The following article first appeared in The National Book Review 1. Dear Mr. You by Mary Louise Parker (Scribner) Parker is known as the marijuana-dealing widow and mother of two in the Showtime series Weeds, and a tragic young woman in the crowd-pleasing film Fried Green Tomatoes. Now the Tony- Emmy- and Golden Globe-winning actress has written an epistolary memoir in an original and strikingly effective form: letters to real and imaginary men in her life, from former boyfriends to the uncle of the baby she adopted. 2. Dark Matter and the Dinosaurs: The Astounding Interconnectedness of the Universe by Lisa Randall (Ecco) Author of best-sellers Warped Passages and Knocking on Heaven's Door, Randall, a Harvard professor, is one of the world's leading experts on particle physics and cosmology. In Dark Matter and the Dinosaurs, she takes readers on an illuminating scientific adventure, beginning 66 million years ago, that connects dinosaurs, comets, DNA, and the future of the p ...
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Huffington Post article
11 Fascinating Books to Help Us Talk About Death and Dying
Huffington Post - over 1 year
By Allison Tyler | Off the Shelf Death. It happens to everyone. Knowledge is power, so we've created a list of books to introduce you to many of the curiosities that the "D" word has to offer. Each of these books approaches the subject of our demise with respect and candor and, although death isn't a lark, there's humor to be found, too. Pick one up, take a deep breath, and prepare for a walk on what lies just on the other side.   Stiff by Mary Roach In this fascinating bestseller, Mary Roach details topics from dissection to decay, live burials to body snatching, human head transplants to medical cannibalism, all the way through to what can happen to your body after you've donated it to science. Read the review here.   Smoke Gets in Your Eyes by Caitlin Doughty Why would anyone choose to become a mortician? Caitlin Doughty explains in her hands-on, candid, often-humorous romp through her employment in a crematorium. If you've wondered what happens when a body is ...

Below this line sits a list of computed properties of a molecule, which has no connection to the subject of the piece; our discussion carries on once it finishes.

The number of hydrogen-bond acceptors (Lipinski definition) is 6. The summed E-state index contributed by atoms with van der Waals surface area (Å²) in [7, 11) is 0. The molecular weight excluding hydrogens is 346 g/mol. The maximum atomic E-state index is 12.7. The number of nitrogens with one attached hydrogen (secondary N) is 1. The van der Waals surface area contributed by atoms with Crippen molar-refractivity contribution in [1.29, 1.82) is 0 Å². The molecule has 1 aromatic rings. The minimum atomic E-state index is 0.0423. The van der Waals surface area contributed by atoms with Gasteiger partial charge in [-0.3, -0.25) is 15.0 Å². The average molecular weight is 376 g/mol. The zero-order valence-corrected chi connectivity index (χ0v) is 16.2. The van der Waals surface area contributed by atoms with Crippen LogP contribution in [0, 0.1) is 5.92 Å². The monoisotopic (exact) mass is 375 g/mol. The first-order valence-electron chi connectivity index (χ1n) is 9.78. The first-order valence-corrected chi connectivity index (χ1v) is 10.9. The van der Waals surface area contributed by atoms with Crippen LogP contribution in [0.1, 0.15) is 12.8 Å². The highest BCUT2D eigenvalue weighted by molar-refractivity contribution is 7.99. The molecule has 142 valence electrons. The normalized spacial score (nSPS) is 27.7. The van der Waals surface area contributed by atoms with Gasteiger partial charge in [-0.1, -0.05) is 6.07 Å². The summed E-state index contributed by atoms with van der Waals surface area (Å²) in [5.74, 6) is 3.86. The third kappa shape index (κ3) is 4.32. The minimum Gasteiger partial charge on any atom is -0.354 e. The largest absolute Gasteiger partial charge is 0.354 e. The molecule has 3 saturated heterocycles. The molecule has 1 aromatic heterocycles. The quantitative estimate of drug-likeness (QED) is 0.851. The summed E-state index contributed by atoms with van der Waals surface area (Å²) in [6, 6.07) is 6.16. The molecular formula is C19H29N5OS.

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Huffington Post article
'Scandal' Takes On Institutionalized Racism And Police Brutality In Ferguson-Inspired Episode
Huffington Post - almost 2 years
Thursday night's "Scandal" focused on the shooting of an unarmed black teen named Brandon Parker in Washington, D.C., less than two miles from the White House. In the episode, called "The Lawn Chair," tensions run high as the boy's father positions himself in front of his son's body with a shotgun, refusing to move from the crime scene. Mere days after being held hostage and auctioned on the black market, Olivia Pope is brought on the help the police force manage the incident. She works to avoid a riot, but soon finds herself disillusioned by the people she is defending. It doesn't take long for Liv to be swayed by the injustice, and she joins forces with the activist leading the crowd surrounding Brandon and his father Clarence. "Stand up. Fight back. No more black men under attack," she chants. She then does some classic Olivia Pope maneuvering to convince Attorney General David Rosen to grant a subpoena for footage of the altercation. "That man standing over his son's body thi ...